The drummer reportedly played with the fine band Idaho at one time, but not on their CDs I have. I confess I hardly noticed him the whole set; but I often pay little attention to drummers, and like a sports official he should take it as a compliment. The keyboardist is a fellow music student of Stephanie's at Columbia; and when I could hear him (he and Chris on that side of the stage were at times nearly inaudible) his contributions were quite good.
"Good Dress" is another song from the demo tape; it has a stiff, staccato rhythm (with a kind of circus-y piano line). The other parts of the song are a little smoother but more grinding. The vamping bridge is based on an ominous solo line of Chris's everyone else drops out for then joins; she takes a fine whining solo over the coda based on the chorus.
"Seeking Home" (also a demo song) starts quietly, with pattering percussion, simple alternating chords, and understated vocal; it gives way to a keening harmony hook (which the keyboard player didn't stay with as much as he should; it's the harmony that makes the hook so strong). The bridge begins with a driving riff, then develops the hook into a building vocal passage that releases back into the hook itself for a few repetitions (nagging eighths underneath from Stephanie) to the end.
There was one gesture made to their past: they did the Kittywinder song "Monopoly Girl." Why that one is a mystery; it wouldn't have been among the first ten I would have guessed. It's an OK song, with a nice slide guitar part from Chris, but I find it a little sluggish, and since the course of the song is strongly tied to the vocal melody (which was hard to hear at that point), it was the song that came off least well. They could do better with their nostalgia.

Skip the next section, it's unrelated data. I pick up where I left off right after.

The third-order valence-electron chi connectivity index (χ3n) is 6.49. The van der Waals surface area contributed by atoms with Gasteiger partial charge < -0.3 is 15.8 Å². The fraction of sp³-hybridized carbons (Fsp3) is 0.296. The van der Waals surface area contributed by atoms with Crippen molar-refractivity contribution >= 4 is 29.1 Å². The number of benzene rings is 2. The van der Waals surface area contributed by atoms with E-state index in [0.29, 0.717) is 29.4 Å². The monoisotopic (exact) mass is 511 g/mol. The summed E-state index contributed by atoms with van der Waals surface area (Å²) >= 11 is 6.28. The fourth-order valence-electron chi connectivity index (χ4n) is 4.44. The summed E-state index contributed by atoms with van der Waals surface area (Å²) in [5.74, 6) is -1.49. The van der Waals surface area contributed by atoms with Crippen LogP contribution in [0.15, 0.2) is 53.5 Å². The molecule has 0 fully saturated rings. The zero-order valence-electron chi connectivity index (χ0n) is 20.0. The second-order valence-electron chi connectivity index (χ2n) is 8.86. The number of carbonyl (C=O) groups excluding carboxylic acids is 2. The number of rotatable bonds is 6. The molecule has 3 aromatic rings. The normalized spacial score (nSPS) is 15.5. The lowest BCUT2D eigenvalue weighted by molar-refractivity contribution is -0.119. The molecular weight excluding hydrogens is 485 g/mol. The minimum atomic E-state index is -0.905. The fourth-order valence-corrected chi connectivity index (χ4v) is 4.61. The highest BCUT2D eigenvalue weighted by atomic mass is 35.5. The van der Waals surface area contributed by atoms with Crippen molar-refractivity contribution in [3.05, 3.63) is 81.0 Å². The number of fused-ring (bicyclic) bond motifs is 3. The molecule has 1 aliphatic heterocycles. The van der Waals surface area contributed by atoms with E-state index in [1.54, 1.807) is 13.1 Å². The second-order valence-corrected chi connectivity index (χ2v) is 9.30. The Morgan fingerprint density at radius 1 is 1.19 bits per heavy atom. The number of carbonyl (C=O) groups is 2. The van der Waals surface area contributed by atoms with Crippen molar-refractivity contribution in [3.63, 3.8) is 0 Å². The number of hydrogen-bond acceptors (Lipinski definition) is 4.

The other demo song is "Bureau," my favorite of the four. It's an absolutely lovely song, with a quietly insistent syncopated part from Stephanie against a nice little Chris arpeggio; the vocal is quiet but yearning. And to top it off the rhythm is uneven: in the verses it's six measures of three plus one of four (22/4?), while in the chorus it's two 3s and one 4 (10/4), over an archetypal F-G-Am (or transposition) chord sequence. (The overall effect is similar to the harmonics-graced Kittywinder song "Secret," which is in 11/4 throughout.)
Most rock&roll songs make me tense up, hold my breath, hyperventilate; "Bureau" is of another sort, that make me relax, take a long, deep breath instead. The effect is increased in the last verse, where the keyboard adds a really sweet little obbligato line which tops off the song just so. The bridge is a call&response holding action over spare guitar; but it's only a matter of time before the chorus, even louder and more releasing than before, comes back and closes out the song.
(The set's only mishap was at the end of "Bureau," where Stephanie broke and dropped her pick, and finished her little piercing two-note solo on her knees after scrambling for it.)
Two new songs finished the set; the first has no title (it was just
noted "New" on the setlist), and didn't do much for me; its harmony was
a little blander and its rhythm more regular than the rest of the songs.
Maybe next time. The finale "Cicada" started with a striking high-pitched
lick from Stephanie and moved through a considerable number of sections
(another one to make more sense of on future listens), many of which were
in 7. And it delighted me that the long coda was in 13 (alternating
4-3-4-2; not unlike Babe the blue OX's "Tatoos" with its 4-3-4-3-3-2).
As I'd been watching the set list (bad habit), I knew when the show was coming to an end, so it wasn't surprisingly short for me; but they only did eight songs, and I suspect it lasted closer to 30 than 40 minutes. It's plausible those were all the songs they have so far.
Given that two of these were players I knew well, and the rest of the band are also strong musicians, I expected them to play well; and it didn't occur to me until other people were commenting afterwards that this was after all the first show by a new band. And as a first show, it was a considerable artistic success. They sounded like a band, not a group of musicians, and the dead-on quality I noted in the first song continued throughout the whole set. Even first-rate musicians don't always manage that.
It was a great pleasure to see the return of two favorite musicians, and well worth waiting the two years to see.
[7/99 I’ve had the opportunity to see them play on a few more occasions in the months since their first gig, and they’ve settled in nicely as a working band; a new song every set or so, phasing out the Kittywinder song, etc. Their demo tape has also been released as a CD EP.]